U.S. Removes Almost All Restrictions on Family Visits to Cuba

By Karen DeYoung
Washington Post Staff Writer
Friday, September 4, 2009

The Treasury Department formally lifted nearly all U.S. restrictions on family travel to Cuba on Thursday, along with limits on how much money families can send to relatives on the island.

The department also eased regulations prohibiting U.S. telecommunications and satellite linkages between the United States and Cuba and licensing requirements for visitors engaged in agricultural and medical sales.

President Obama first announced most of the changes in April as part of a general opening that he said would allow Americans to reach out to the Cuban people, and he ordered Cabinet departments to take steps to implement the changes. Since then, the administration has also resumed a regular dialogue with the Cuban government on immigration issues and said it would move toward a resumption of direct mail service between the two countries.

The United States severed diplomatic relations with communist Cuba and first imposed a broad trade embargo during the Kennedy administration. Restrictions on travel and other nongovernmental contact have ebbed and flowed over the past five decades, with the tightest limits on family travel and remittances imposed during the administration of President George W. Bush.

U.S. citizens and residents were limited to family visits once every three years, and strict ceilings were placed on the amount and frequency of remittances. Although a congressional majority pushed through provisions exempting the sale of certain agricultural and medical goods from economic sanctions, the Bush administration set tight rules for allowing American sales representatives to travel to Cuba to negotiate the deals.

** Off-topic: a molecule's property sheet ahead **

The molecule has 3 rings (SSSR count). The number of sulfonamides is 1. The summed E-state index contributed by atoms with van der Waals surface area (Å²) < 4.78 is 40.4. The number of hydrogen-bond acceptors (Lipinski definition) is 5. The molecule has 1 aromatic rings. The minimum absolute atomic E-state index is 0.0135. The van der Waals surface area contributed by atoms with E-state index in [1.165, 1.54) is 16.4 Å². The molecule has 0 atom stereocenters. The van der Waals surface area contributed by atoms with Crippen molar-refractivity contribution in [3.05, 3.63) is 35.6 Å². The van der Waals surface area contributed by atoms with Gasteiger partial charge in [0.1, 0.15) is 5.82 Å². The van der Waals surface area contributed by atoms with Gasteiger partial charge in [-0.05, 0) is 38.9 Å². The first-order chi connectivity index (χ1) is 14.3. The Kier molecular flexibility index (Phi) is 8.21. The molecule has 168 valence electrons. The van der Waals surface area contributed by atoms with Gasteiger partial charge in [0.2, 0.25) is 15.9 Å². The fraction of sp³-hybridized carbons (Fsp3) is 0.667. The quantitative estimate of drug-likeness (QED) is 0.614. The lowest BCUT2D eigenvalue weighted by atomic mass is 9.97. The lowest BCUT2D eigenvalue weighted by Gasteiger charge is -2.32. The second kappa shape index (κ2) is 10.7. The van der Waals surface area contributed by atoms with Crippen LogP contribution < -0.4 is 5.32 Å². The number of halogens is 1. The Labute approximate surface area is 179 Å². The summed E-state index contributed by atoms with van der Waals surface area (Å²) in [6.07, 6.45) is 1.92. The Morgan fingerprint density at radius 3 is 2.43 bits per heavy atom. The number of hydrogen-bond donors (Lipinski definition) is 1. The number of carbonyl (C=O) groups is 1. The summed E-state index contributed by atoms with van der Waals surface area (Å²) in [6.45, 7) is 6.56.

Obama has said the United States is not willing to explore a resumption of diplomatic ties with Cuba until it releases its political prisoners and the Cuban people are allowed democratic freedoms, measures that the government of President Raúl Castro, who replaced his brother, Fidel, last year, has shown no sign of undertaking.

Licensing for Cuba travel and remittances is regulated by Treasury's Office of Foreign Assets Control, which officially amended its regulations Thursday.

The amendments expanded the definition of "close relatives" -- previously limited to parents, spouses and children -- and said there would be "no limits" on the frequency or duration of their visits to Cuba. Virtually all restrictions on money sent to Cuban family members were lifted.

The measure easing the sale of agricultural products was not part of the changes Obama initially announced, but it was pushed by Sen. Byron L. Dorgan (D-N.D.), who said in a statement Thursday that the change "will make it easier for our producers to sell their goods to Cuba, and it makes good economic sense for family farmers in North Dakota and across the country."


© 2009 The Washington Post Company